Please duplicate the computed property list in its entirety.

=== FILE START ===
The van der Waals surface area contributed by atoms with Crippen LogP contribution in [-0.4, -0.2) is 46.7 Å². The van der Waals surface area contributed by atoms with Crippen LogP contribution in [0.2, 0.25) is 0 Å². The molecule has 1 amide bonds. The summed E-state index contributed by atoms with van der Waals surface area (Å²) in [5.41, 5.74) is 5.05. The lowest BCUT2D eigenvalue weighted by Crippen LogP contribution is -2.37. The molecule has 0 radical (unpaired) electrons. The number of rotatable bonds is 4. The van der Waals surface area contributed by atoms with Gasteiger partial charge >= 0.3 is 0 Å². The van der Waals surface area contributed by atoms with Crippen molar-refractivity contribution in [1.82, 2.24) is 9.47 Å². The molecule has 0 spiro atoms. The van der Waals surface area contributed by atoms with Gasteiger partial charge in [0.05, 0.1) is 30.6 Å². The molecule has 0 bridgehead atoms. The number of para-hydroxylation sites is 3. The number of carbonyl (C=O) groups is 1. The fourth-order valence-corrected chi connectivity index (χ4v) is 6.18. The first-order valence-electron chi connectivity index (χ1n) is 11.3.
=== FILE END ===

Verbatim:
The van der Waals surface area contributed by atoms with Crippen LogP contribution in [-0.4, -0.2) is 46.7 Å². The van der Waals surface area contributed by atoms with Crippen LogP contribution in [0.2, 0.25) is 0 Å². The molecule has 1 amide bonds. The summed E-state index contributed by atoms with van der Waals surface area (Å²) in [5.41, 5.74) is 5.05. The lowest BCUT2D eigenvalue weighted by Crippen LogP contribution is -2.37. The molecule has 0 radical (unpaired) electrons. The number of rotatable bonds is 4. The van der Waals surface area contributed by atoms with Gasteiger partial charge >= 0.3 is 0 Å². The van der Waals surface area contributed by atoms with Crippen molar-refractivity contribution in [1.82, 2.24) is 9.47 Å². The molecule has 0 spiro atoms. The van der Waals surface area contributed by atoms with Gasteiger partial charge in [0.05, 0.1) is 30.6 Å². The molecule has 0 bridgehead atoms. The number of para-hydroxylation sites is 3. The number of carbonyl (C=O) groups is 1. The fourth-order valence-corrected chi connectivity index (χ4v) is 6.18. The first-order valence-electron chi connectivity index (χ1n) is 11.3.